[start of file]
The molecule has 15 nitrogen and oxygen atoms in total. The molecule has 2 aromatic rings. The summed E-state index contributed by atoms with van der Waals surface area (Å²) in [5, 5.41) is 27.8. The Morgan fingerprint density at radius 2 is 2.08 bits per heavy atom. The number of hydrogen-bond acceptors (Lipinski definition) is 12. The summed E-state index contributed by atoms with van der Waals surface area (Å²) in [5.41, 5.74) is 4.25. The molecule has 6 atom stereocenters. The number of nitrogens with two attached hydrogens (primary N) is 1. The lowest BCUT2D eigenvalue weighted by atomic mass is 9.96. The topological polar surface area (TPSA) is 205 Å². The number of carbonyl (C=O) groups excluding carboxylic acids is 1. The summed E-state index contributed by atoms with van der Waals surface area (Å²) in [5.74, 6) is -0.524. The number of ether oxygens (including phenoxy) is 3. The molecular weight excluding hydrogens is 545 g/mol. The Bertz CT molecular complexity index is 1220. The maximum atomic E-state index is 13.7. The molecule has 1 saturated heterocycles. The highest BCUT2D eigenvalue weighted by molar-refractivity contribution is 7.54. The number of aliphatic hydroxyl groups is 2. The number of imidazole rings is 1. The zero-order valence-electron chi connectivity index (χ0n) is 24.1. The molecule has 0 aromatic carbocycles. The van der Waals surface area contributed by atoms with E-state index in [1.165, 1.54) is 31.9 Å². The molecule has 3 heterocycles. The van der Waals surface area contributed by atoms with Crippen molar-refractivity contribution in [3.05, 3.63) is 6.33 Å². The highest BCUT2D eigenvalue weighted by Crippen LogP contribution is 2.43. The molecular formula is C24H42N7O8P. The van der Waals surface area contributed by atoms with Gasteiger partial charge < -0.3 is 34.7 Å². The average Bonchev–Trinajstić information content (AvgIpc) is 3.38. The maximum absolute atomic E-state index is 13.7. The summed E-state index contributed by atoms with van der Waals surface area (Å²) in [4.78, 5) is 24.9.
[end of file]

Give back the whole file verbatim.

The molecule has 15 nitrogen and oxygen atoms in total. The molecule has 2 aromatic rings. The summed E-state index contributed by atoms with van der Waals surface area (Å²) in [5, 5.41) is 27.8. The Morgan fingerprint density at radius 2 is 2.08 bits per heavy atom. The number of hydrogen-bond acceptors (Lipinski definition) is 12. The summed E-state index contributed by atoms with van der Waals surface area (Å²) in [5.41, 5.74) is 4.25. The molecule has 6 atom stereocenters. The number of nitrogens with two attached hydrogens (primary N) is 1. The lowest BCUT2D eigenvalue weighted by atomic mass is 9.96. The topological polar surface area (TPSA) is 205 Å². The number of carbonyl (C=O) groups excluding carboxylic acids is 1. The summed E-state index contributed by atoms with van der Waals surface area (Å²) in [5.74, 6) is -0.524. The number of ether oxygens (including phenoxy) is 3. The molecular weight excluding hydrogens is 545 g/mol. The Bertz CT molecular complexity index is 1220. The maximum atomic E-state index is 13.7. The molecule has 1 saturated heterocycles. The highest BCUT2D eigenvalue weighted by molar-refractivity contribution is 7.54. The number of aliphatic hydroxyl groups is 2. The number of imidazole rings is 1. The zero-order valence-electron chi connectivity index (χ0n) is 24.1. The molecule has 0 aromatic carbocycles. The van der Waals surface area contributed by atoms with E-state index in [1.165, 1.54) is 31.9 Å². The molecule has 3 heterocycles. The van der Waals surface area contributed by atoms with Crippen molar-refractivity contribution in [3.05, 3.63) is 6.33 Å². The highest BCUT2D eigenvalue weighted by Crippen LogP contribution is 2.43. The molecular formula is C24H42N7O8P. The van der Waals surface area contributed by atoms with Gasteiger partial charge < -0.3 is 34.7 Å². The average Bonchev–Trinajstić information content (AvgIpc) is 3.38. The maximum absolute atomic E-state index is 13.7. The summed E-state index contributed by atoms with van der Waals surface area (Å²) in [4.78, 5) is 24.9.